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The Pike group is part of the Synthesis and Catalysis and Materials and Polymers Research Themes at the University of Warwick.

Pike group research interests lie at the interface between molecules and materials. In particular, we are designing new metal-oxo cluster molecules. These molecules can be considered tiny versions of well-known semiconducting materials e.g. ZnO or TiO2, however at such small sizes the structures are well defined and we can probe reactivity and mechansism using molecular characterisation techniques (e.g. NMR spectroscopy). These new cluster species have potential uses in (photo)catalysis, photoluminescent materials and as building blocks or precursors to functional materials.


We are particularly interested in understanding the atomic structure of these molecules (by techniques such as X-ray crystallography), and locating potential active sites for well-defined catalytic processes.

In partnership with collaborators, we study the electronic structure of these systems. The combination of metal and oxygen orbitals begins to form ‘bands’ of molecular orbitals as the clusters become larger in size and act less like molecules and more like materials.

We specialise in utilising reactive organometallic, metal amide and metal alkoxide reagents to build our clusters. The group use our own glovebox and Schlenk lines in the lab to ensure air free conditions for these reactions.

Highlighted publications: Hydrolysis of organometallic and metal–amide precursors: synthesis routes to oxo-bridged heterometallic complexes, metal-oxo clusters and metal oxide nanoparticles

Exploring the Synthesis and Coordination Chemistry of Pentafluorophenylcopper: Organocopper Polyanions and Coordination Networks.

By utilising a range of spectroscopic techniques we can understand photoredox reactivity that occurs when we irradiate cluster with light. This can give insight into processes that can occur at semiconductor surfaces and will lead to new photocatalysts.

Highlighted publications: Photo-redox reactivity of titanium-oxo clusters: mechanistic insight into a two-electron intramolecular process, and structural characterisation of mixed-valent Ti(III)/Ti(IV) products

Well-defined multi-metallic clusters can also act as ideal single-source precursors for functional materials, for example, cluster molecules containing Bi and V can be heated to prepare BiVO4 thin films useful as photoanodes for photoelectrochemical water splitting.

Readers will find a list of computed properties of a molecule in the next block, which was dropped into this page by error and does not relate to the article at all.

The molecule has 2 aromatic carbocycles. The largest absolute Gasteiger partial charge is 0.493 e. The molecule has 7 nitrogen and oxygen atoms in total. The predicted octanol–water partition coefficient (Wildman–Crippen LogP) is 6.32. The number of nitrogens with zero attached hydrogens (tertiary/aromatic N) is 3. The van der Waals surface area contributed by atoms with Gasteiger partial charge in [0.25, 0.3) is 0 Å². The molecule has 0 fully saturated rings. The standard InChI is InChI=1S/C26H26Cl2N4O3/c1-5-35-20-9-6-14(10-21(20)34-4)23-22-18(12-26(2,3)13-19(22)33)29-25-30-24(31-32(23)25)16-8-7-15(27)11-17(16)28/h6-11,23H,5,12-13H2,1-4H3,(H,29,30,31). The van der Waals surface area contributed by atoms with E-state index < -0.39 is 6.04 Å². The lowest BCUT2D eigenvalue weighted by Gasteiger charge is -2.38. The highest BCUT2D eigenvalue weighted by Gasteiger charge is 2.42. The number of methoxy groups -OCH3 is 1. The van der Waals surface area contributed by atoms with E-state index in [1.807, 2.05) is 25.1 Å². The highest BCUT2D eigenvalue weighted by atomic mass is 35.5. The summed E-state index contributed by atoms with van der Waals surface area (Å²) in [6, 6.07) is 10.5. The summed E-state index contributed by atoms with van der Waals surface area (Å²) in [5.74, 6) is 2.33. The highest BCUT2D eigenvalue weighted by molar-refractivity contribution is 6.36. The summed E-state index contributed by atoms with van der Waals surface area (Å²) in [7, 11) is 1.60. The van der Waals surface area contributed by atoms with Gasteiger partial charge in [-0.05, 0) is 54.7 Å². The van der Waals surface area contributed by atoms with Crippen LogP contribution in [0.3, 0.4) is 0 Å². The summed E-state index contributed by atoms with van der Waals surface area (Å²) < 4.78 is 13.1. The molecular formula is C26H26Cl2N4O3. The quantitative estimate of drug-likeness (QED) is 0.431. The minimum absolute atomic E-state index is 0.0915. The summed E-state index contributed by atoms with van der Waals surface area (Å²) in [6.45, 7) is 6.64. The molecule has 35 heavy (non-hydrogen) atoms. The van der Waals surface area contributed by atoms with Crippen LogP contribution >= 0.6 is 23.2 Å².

Highlighted publications: Single‐Source Bismuth (Transition Metal) Polyoxovanadate Precursors for the Scalable Synthesis of Doped BiVO4 Photoanodes

A simple one-step synthetic route to access a range of metal-doped polyoxovanadate clusters

The use of mixed-metal single source precursors for the synthesis of complex metal oxides


Seb's previous research projects include:

  • Understanding the synthesis, redox reactivity and catalytic potential of nanoparticles


Highlighted publications: Simple Phosphinate Ligands Access Zinc Clusters Identified in the Synthesis of Zinc Oxide Nanoparticles.

Reversible Redox Cycling of Well-Defined, Ultrasmall Cu/Cu2O Nanoparticles.

  • Organometallic chemistry within the solid state


Highlighted publications: Stoichiometric and Catalytic Solid-Gas Reactivity of Rhodium Bis-Phosphine Complexes.

Solid-State Synthesis and Characterization of σ-Alkane Complexes

Synthesis and Characterization of a Rhodium(I) σ-Alkane Complex in the Solid State.

  • Coordination chemistry involving weakly binding ligands (alkanes, fluoroarenes)

alkane structure.jpg

Highlighted publications: Relative Binding Affinities of Fluorobenzene Ligands in Cationic Rhodium Bisphosphine η6 Fluorobenzene Complexes Probed Using Collision-Induced Dissociation.

Solid-State Synthesis and Characterization of σ-Alkane Complexes

Synthesis and Characterization of a Rhodium(I) σ-Alkane Complex in the Solid State.

Tom making copper rainbows in the lab!

Crystal structure of a complex containing Bi, V and Co metals, useful as a single source precursor to access Co-doped BiVO4 for photoelectrochemical water oxidation.

Colour change of a titanium-oxo cluster upon exposure to UV light.

1 nm sized Ti-oxo cluster